Frosh seeks review of assault weapons ruling

Maryland attorney general wants court to review ruling on assault weapons ban.

Maryland Attorney General Brian E. Frosh is seeking a review of an appeals court decision that dealt a blow to the state's 2013 law that bans assault rifles.

Frosh on Friday asked the full federal Fourth Circuit Court of Appeals to review a ruling from earlier this month that sent a case on the assault weapons ban back to a lower court for review. The law has remained on the books during the legal challenges.

A three-judge panel in the Fourth Circuit ruled Feb. 2. that semiautomatic weapons and high-capacity magazines that were banned in the 2013 law are "in common use by law-abiding citizens," and therefore didn't fall under an exception to the Constitutional right to bear arms that applies to "unusual" weapons such as machine guns and hand grenades.

The three-judge panel sent the case back to the U.S. District Court in Baltimore with instructions that a judge should apply the difficult constitutional test of "strict scrutiny" when deciding whether the assault weapons ban in the Maryland Firearms Safety Act violates the Second Amendment. The judge who had found the ban to be Constitutional had used a less-stringent test called "intermediate scrutiny."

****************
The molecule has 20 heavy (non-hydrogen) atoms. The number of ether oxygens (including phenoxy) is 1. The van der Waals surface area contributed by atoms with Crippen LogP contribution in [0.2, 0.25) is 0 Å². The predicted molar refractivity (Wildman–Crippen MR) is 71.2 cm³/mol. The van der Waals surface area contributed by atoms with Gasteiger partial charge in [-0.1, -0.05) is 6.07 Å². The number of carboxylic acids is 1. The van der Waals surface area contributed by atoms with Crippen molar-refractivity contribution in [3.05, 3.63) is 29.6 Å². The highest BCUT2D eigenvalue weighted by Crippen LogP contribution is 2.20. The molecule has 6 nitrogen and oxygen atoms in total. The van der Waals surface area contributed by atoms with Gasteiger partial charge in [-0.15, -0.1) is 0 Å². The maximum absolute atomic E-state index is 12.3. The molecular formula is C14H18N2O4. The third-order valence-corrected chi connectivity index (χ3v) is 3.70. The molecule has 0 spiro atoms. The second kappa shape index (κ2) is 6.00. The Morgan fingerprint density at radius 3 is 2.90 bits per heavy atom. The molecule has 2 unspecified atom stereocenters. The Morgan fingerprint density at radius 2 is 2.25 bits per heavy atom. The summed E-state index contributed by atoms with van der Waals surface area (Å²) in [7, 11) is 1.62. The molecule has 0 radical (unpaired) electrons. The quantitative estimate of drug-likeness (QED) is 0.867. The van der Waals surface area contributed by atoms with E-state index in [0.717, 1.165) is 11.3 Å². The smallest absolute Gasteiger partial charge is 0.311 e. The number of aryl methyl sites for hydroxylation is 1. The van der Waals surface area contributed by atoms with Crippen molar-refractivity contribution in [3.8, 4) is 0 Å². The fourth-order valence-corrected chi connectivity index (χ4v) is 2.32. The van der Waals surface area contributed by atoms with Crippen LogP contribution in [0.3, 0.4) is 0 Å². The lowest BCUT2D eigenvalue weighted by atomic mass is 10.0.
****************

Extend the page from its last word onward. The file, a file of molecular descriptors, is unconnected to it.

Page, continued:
When the ruling was issued on Feb. 4, Frosh immediately said he would appeal.

"Assault weapons and high-capacity magazines are not needed for self-defense and have been used in too many mass murders," Frosh said in a statement Friday.

Frosh said the decision to use strict scrutiny instead of intermediate scrutiny conflicts with "every other appellate court" that has heard similar cases.

"It must be reconsidered, for the safety of all Marylanders," Frosh said.

Vincent DeMarco, president of Marylanders to Prevent Gun Violence, praised Frosh's "wise decision" to seek the review. "We will support the attorney general in any way we can and we fully expect the courts to ultimately affirm the constitutionality of our life-saving law," said DeMarco, who was one of the chief lobbyists for the 2013 law.

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